Foreigners are permitted to start their own businesses in Costa Rica with just a few restrictions. It is important to do adequate research about the local consumer market. The Central Valley is home to most of the country’s purchasing power. Almost 75 percent of the nation’s population lives in the central locations of San José, Alajuela, Heredia and Cartago. Costa Rica also has a young population, with 60 percent under 30 years. Businesspersons will need to adjust to the changing needs of the local market and also the differences in purchasing power. Businesses ideally will also need to cater to the small population, of which a quarter of the people are below the poverty line. It is also important to note that only two out of three expats who start businesses in Costa Rica succeed. If you’re an expat who is sold on the idea of starting your own business in Costa Rica, here’s what you need to know.
There are different categories of residency for those who want to live in Costa Rica. The process of securing a green card (cedula) can be bureaucratic, but the steps are straightforward. Most expats who retire to Costa Rica and live there full time choose the pensionado status, for which they need $1000 coming to them every month from social security or a government guaranteed pension. They also need to stay in Costa Rica for a minimum of four months in a year, and they must not work for anyone or any company, although they can own their own business.
Other types of residency include rentista and inversionista, which are temporary residencies that need to be renewed every three years. Individuals with any of these residencies are not allowed to work. Rentista is for those who have a regular income from investments, while inversionista means that they can invest in a property or business, but must remain in Costa Rica for at least half the year. Most overseas business owners in Costa Rica are ‘perpetual tourists’ who leave every 30 to 90 days to renew their visas. Those who own businesses are not permitted to work in them, as this equates to taking away a job from a local in the eyes of the government. So, business owners need to stay slightly removed from the daily functioning of their business.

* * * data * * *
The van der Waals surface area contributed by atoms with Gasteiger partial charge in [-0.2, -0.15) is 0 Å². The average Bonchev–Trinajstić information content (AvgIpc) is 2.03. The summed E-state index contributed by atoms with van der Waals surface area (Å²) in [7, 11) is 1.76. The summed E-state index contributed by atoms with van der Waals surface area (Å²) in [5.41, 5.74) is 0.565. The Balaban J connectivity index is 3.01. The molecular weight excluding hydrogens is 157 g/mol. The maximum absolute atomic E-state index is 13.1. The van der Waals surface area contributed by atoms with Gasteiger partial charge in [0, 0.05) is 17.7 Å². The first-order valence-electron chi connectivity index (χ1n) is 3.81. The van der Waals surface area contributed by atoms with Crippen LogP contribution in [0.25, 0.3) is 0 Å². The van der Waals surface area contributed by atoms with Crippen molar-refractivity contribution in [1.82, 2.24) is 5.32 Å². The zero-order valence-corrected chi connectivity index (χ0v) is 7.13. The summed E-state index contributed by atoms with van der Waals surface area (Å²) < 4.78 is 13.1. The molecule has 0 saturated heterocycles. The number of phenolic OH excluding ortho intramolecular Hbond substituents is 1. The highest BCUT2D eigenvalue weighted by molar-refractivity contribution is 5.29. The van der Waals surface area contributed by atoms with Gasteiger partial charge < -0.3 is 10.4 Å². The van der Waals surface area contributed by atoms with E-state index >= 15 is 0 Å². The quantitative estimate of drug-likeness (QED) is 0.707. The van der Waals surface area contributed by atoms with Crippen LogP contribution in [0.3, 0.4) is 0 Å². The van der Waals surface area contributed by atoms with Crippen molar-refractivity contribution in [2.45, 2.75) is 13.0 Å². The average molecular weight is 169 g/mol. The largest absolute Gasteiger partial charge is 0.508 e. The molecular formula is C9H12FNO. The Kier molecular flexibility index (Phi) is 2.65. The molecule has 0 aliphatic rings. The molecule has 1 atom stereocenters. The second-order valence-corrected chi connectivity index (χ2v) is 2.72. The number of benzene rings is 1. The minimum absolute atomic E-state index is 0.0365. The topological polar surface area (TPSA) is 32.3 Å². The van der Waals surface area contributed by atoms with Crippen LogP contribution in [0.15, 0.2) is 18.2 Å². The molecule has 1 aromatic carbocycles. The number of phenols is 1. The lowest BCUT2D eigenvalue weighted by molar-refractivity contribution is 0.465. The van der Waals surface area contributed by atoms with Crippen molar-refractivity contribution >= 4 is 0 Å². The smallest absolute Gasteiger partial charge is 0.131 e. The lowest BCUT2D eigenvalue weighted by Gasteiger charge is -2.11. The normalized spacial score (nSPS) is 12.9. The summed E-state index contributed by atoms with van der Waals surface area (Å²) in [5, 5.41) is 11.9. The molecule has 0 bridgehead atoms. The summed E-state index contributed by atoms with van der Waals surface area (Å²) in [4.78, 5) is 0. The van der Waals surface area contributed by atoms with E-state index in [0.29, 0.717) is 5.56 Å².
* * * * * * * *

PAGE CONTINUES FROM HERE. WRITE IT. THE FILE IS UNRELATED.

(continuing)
There are different types of corporate structures from which expats can choose. They include general partnership, limited partnership, limited liability company, and limited company or corporation. The most commonly used structure for business purposes is the last one, also called Sociedad Anόnima.
– General partnerships (Sociedad en Nombre Colectivo) are owned by partners wherein liabilities and responsibilities of the business are shared, and their liability is not limited.
– Limited partnerships (Sociedad en Comandita) are run by a group that manages the administration and direction of the company, and represents the interests of shareholders. Their liability is limited to the original declared value of the company.
– Limited liability company (Sociedad de Resposibilidad Limitada) is one in which the liability of the owners is limited to their original investment.
– Limited companies or corporations (Sociedad Anόnima) are those that are owned by various shareholders, and as the name implies, they remain anonymous.
Naming your business
Costa Rican law stipulates that Sociedades Anόnimas must have a unique name that cannot be mistaken with any other company’s name. The name should also be followed by the term Sociedad Anόnima or the initials S.A. The name can be in any language, but the Spanish translation must be included in the firm’s charter. The meaning must be specified or the explanation can be given that the name comes from the owners’ imagination. The company name must be approved and registered with the Registro de Marcas de Comercio. This protects it from use by others.